American consumer confidence rose sharply earlier this month to the highest level it has been at since September 2008, according to the RBC Consumer Attitudes and Spending by Household Index. In fact, the index was boosted by the largest single month gain in job expectations since the index was created eight years ago.
The RBC index for January hit 58.3, a gain of 19.3 points from its December 2009 reading of 39.0.
“This month’s RBC index has risen to levels not seen since the financial crisis hit with full force,” said RBC Capital Markets U.S. Economist Tom Porcelli. “The latest increase seems to be based on the recent string of positive economic news. This bodes well for continued improvement in consumer confidence, which will be crucial to economic recovery.”
This month’s index was based on a nationwide poll of 1,002 adults Jan. 7-10 and is comprised of four sub-indexes covering: current conditions, expectations, investing and jobs. The index is benchmarked to a baseline of 100 assigned at its introduction in January 2002.
Job confidence rose to 67.9 in January, a 16.5 point increase from December. RBC found that 30% of consumers feel more confident about their jobs.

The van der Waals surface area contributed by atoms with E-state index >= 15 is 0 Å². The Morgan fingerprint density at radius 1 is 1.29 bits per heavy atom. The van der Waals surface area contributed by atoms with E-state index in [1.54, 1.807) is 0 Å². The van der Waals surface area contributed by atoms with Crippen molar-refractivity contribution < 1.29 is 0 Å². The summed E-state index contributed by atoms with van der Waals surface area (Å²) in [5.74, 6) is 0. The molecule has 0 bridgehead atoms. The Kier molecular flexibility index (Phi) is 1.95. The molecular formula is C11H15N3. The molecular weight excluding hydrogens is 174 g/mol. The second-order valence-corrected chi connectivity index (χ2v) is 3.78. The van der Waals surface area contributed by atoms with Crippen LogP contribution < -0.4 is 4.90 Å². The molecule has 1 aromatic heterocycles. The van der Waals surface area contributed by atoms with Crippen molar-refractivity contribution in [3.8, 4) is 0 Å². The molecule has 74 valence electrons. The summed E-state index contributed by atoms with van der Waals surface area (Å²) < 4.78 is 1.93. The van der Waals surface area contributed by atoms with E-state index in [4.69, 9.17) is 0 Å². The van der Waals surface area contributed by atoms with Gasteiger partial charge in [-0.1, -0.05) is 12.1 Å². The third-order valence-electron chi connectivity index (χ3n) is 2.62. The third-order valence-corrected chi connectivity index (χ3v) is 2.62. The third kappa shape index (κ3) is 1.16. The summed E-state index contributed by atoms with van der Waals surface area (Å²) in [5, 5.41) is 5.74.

Consumers’ economic outlook also brightened considerably this month, sending the expectations index to 67.6, up 27.2 points from December’s level of 40.4, reaching the highest level since September 2008. Accordingly, 38% said the economy in their community is likely to be stronger six months from now, up from 35% who believed this last month.
Fueled by a striking increase in consumer optimism, the current conditions index also reached a 15-month high in January, as it climbed to 51.6, up 14.6 points from last month’s reading of 37.0.
As well, the investment index advanced 11.2 points to 58.1, from 46.9 in December. Thirty-seven percent said now is a good time to invest in the stock market, up from 32% in December. And 44% said real estate makes sense as an investment right now, up from 41% last month.
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